Xara3D 6 review
The developer of Xara3D is also behind Xara X1, widely regarded as the most efficient, creative and affordable 2D drawing package available. The same focus on creativity and value is apparent in the company’s value 3D offering, Xara3D.
However, it’s important to keep things in perspective. At just $45, you can’t expect a full 3D modeller and you certainly don’t get one. Instead, Xara3D concentrates almost exclusively on handling 3D text, particularly focusing on the creation of web graphics.
When you create a new file, it appears complete with dummy text in place. Once you’ve replaced this with your own, Xara3D’s speed soon becomes apparent. Simply drag to reposition your text, shadows and lighting within 3D space, fully rendered and in real-time. This release allows you to drag the depth of extrusion and bevel too, leading to an incredibly interactive feel. This hands-on approach makes the whole process of creative experimentation intuitive and enjoyable, although you can’t make all edits directly on your graphic.
Previously, other settings such as the choice of bevel type (there are no less than 27 on offer) were handled via a series of idiosyncratic and ugly docker panels, but the interface has been completely reworked. The redesigned Option Bars – Colour, Extrude, Design, Bevels, Shadow, Texture and Animation – are all neatly docked down the right of the screen and are selected in turn by clicking on their title. It’s a lot neater and more streamlined than version 5, but it does mean you’re now limited to having just one Option Bar open at a time unless you undock them.
Apart from the new interface, the other fundamental change is that the default 3D text is now surrounded by an accompanying 3D oval border. This is part of a general move to incorporate a shape with your text, creating a more integrated design. Besides the basic standalone text, there are four new options to choose from – Button, Board, Board with Holes and the new default, Border – depending on whether the text is flat on the object, embossed on it, drilled through it or surrounded by it. As you’d expect, as soon as you select an option the document window updates instantly and, as you have exactly the same formatting control over your object as you do for your text, you’ll be producing striking logos or web buttons in no time.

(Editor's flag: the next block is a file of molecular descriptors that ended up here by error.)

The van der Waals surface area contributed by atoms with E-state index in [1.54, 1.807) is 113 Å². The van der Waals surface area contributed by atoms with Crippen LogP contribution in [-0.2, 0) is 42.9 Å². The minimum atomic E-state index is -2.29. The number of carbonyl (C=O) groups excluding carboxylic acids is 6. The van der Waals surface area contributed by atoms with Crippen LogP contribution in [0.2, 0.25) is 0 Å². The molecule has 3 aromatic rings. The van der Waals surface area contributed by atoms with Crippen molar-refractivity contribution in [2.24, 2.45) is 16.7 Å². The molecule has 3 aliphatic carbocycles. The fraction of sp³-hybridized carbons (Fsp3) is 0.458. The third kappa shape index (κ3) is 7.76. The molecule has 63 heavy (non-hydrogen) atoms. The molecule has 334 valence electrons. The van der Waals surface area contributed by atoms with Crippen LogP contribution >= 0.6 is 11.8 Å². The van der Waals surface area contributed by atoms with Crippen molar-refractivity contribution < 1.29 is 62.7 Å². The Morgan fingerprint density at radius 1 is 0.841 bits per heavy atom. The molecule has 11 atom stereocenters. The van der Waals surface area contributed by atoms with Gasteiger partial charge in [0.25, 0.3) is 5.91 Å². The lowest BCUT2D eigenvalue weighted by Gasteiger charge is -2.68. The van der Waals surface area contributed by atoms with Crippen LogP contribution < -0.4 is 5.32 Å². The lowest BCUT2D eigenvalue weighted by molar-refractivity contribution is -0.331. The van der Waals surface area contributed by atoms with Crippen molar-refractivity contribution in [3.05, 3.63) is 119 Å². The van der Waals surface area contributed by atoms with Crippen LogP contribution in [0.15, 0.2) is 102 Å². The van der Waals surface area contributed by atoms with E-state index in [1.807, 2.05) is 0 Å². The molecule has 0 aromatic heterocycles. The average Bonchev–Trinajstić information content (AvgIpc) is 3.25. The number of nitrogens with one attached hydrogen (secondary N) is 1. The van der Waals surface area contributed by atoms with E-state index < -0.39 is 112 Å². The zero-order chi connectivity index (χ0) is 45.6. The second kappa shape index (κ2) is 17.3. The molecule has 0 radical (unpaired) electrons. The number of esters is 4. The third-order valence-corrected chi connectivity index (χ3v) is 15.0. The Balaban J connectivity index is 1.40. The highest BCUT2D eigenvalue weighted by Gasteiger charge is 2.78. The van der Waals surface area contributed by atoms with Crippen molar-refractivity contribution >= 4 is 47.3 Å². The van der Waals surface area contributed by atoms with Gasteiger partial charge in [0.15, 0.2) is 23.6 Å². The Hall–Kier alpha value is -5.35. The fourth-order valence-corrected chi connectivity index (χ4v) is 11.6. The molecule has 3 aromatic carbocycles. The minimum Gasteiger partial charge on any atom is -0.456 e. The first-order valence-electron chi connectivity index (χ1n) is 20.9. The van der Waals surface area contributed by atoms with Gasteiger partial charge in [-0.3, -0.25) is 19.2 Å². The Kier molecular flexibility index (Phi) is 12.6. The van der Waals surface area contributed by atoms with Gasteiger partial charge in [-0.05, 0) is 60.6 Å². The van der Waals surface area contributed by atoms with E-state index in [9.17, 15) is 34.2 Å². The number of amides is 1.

Xara3D 6 provides the most common and useful object shapes – rounded rectangles, ovals and so on – from a drop-down in the new Design Options Bar or, using the Design Picker, you can choose from a number of more advanced options: spheres, crosses, splats and so on. You can also load your own files in XAR, WEB, WMF or EMF format and, when you register, Xara provides a free copy of its Webster 2 application (as sold for $49) to help you create them. Xara X1 users can now simply copy and paste their vector shapes into Xara3D too. Even better, you can also copy and paste your 3D designs back into Xara X1. The results look excellent – right down to partially transparent shadows – although this is only possible because the 3D object is pasted as a rasterised bitmap.
Once you’ve got your basic design looking the way you want it, you can bring it to life with the Animation Options Bar. Again, this provides the most common options from a drop-down – Rotate, Fade, Pulsate – while more advanced options – Combined effects, Individual character animation and so on – are available from the Animation Picker. There’s no keyframing capability so you’re stuck with the preset animations on offer, but there’s no question that these can be striking, particularly when many of them involve different effects for the text and object. As with static objects, Xara3D lets you interactively reposition text, object, shadows and lighting and even resize bevels and extrusions as the animation is playing onscreen.